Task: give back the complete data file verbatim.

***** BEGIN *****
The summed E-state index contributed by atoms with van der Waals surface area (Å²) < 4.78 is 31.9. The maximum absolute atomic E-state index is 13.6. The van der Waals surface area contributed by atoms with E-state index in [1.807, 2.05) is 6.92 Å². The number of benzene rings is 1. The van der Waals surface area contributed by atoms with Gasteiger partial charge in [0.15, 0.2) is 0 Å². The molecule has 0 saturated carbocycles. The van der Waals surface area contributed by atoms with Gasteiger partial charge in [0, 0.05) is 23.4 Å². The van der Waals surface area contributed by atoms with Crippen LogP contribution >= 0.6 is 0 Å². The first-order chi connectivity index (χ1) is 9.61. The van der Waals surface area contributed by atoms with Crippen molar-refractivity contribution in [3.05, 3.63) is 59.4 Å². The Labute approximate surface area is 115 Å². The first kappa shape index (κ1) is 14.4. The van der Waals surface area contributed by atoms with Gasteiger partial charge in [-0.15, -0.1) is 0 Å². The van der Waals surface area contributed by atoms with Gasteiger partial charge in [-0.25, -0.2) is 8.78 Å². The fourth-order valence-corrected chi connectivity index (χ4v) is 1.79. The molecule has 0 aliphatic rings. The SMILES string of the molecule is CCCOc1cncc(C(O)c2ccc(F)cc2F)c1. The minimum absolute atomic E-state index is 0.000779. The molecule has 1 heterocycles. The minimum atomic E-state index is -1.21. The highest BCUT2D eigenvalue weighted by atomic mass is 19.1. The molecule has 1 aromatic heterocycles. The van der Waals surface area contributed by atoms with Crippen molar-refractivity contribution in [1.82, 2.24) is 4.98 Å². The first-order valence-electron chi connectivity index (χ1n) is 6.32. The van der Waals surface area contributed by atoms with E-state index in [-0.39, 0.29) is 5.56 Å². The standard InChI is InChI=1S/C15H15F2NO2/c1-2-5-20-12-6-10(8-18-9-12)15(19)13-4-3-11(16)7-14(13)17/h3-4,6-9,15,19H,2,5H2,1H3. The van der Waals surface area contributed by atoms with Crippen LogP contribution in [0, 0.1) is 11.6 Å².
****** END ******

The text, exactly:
The summed E-state index contributed by atoms with van der Waals surface area (Å²) < 4.78 is 31.9. The maximum absolute atomic E-state index is 13.6. The van der Waals surface area contributed by atoms with E-state index in [1.807, 2.05) is 6.92 Å². The number of benzene rings is 1. The van der Waals surface area contributed by atoms with Gasteiger partial charge in [0.15, 0.2) is 0 Å². The molecule has 0 saturated carbocycles. The van der Waals surface area contributed by atoms with Gasteiger partial charge in [0, 0.05) is 23.4 Å². The van der Waals surface area contributed by atoms with Crippen LogP contribution >= 0.6 is 0 Å². The first-order chi connectivity index (χ1) is 9.61. The van der Waals surface area contributed by atoms with Crippen molar-refractivity contribution in [3.05, 3.63) is 59.4 Å². The Labute approximate surface area is 115 Å². The first kappa shape index (κ1) is 14.4. The van der Waals surface area contributed by atoms with Gasteiger partial charge in [-0.15, -0.1) is 0 Å². The van der Waals surface area contributed by atoms with Gasteiger partial charge in [-0.25, -0.2) is 8.78 Å². The fourth-order valence-corrected chi connectivity index (χ4v) is 1.79. The molecule has 0 aliphatic rings. The SMILES string of the molecule is CCCOc1cncc(C(O)c2ccc(F)cc2F)c1. The minimum absolute atomic E-state index is 0.000779. The molecule has 1 heterocycles. The minimum atomic E-state index is -1.21. The highest BCUT2D eigenvalue weighted by atomic mass is 19.1. The molecule has 1 aromatic heterocycles. The van der Waals surface area contributed by atoms with Crippen molar-refractivity contribution in [1.82, 2.24) is 4.98 Å². The first-order valence-electron chi connectivity index (χ1n) is 6.32. The van der Waals surface area contributed by atoms with E-state index in [-0.39, 0.29) is 5.56 Å². The standard InChI is InChI=1S/C15H15F2NO2/c1-2-5-20-12-6-10(8-18-9-12)15(19)13-4-3-11(16)7-14(13)17/h3-4,6-9,15,19H,2,5H2,1H3. The van der Waals surface area contributed by atoms with Crippen LogP contribution in [0, 0.1) is 11.6 Å².